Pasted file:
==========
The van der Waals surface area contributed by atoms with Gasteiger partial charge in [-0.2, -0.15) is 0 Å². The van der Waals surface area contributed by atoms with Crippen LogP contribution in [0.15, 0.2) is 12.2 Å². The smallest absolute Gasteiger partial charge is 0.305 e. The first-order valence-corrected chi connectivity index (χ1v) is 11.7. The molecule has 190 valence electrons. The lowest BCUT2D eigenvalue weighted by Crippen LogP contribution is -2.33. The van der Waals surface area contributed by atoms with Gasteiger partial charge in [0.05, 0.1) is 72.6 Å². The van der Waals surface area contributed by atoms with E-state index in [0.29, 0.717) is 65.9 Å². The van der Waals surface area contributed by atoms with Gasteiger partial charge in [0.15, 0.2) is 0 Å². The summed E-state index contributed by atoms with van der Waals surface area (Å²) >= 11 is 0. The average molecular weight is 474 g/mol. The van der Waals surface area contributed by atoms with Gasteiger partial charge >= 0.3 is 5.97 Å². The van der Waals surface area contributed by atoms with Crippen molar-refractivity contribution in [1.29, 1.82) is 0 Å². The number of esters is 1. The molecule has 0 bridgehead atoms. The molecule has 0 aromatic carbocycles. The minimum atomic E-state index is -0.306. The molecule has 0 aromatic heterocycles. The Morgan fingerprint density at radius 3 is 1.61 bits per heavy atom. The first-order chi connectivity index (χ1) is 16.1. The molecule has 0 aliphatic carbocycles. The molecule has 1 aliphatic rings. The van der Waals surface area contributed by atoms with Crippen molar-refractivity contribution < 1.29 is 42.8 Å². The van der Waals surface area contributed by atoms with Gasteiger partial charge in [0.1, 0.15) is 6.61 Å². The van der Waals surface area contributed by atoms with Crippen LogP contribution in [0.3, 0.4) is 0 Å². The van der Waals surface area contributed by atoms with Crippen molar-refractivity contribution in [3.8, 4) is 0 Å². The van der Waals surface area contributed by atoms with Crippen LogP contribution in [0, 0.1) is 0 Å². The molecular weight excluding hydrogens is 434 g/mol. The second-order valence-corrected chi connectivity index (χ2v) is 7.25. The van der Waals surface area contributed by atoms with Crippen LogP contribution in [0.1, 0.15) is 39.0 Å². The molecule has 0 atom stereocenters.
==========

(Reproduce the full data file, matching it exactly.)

The van der Waals surface area contributed by atoms with Gasteiger partial charge in [-0.2, -0.15) is 0 Å². The van der Waals surface area contributed by atoms with Crippen LogP contribution in [0.15, 0.2) is 12.2 Å². The smallest absolute Gasteiger partial charge is 0.305 e. The first-order valence-corrected chi connectivity index (χ1v) is 11.7. The molecule has 190 valence electrons. The lowest BCUT2D eigenvalue weighted by Crippen LogP contribution is -2.33. The van der Waals surface area contributed by atoms with Gasteiger partial charge in [0.05, 0.1) is 72.6 Å². The van der Waals surface area contributed by atoms with E-state index in [0.29, 0.717) is 65.9 Å². The van der Waals surface area contributed by atoms with Gasteiger partial charge in [0.15, 0.2) is 0 Å². The summed E-state index contributed by atoms with van der Waals surface area (Å²) >= 11 is 0. The average molecular weight is 474 g/mol. The van der Waals surface area contributed by atoms with Gasteiger partial charge >= 0.3 is 5.97 Å². The van der Waals surface area contributed by atoms with Crippen molar-refractivity contribution in [1.29, 1.82) is 0 Å². The number of esters is 1. The molecule has 0 bridgehead atoms. The molecule has 0 aromatic carbocycles. The minimum atomic E-state index is -0.306. The molecule has 0 aromatic heterocycles. The Morgan fingerprint density at radius 3 is 1.61 bits per heavy atom. The first-order chi connectivity index (χ1) is 16.1. The molecule has 0 aliphatic carbocycles. The molecule has 1 aliphatic rings. The van der Waals surface area contributed by atoms with Crippen molar-refractivity contribution < 1.29 is 42.8 Å². The van der Waals surface area contributed by atoms with Gasteiger partial charge in [0.1, 0.15) is 6.61 Å². The van der Waals surface area contributed by atoms with Crippen LogP contribution in [0.3, 0.4) is 0 Å². The van der Waals surface area contributed by atoms with Crippen molar-refractivity contribution in [3.8, 4) is 0 Å². The van der Waals surface area contributed by atoms with Crippen LogP contribution in [0, 0.1) is 0 Å². The molecular weight excluding hydrogens is 434 g/mol. The second-order valence-corrected chi connectivity index (χ2v) is 7.25. The van der Waals surface area contributed by atoms with Crippen LogP contribution in [0.1, 0.15) is 39.0 Å². The molecule has 0 atom stereocenters.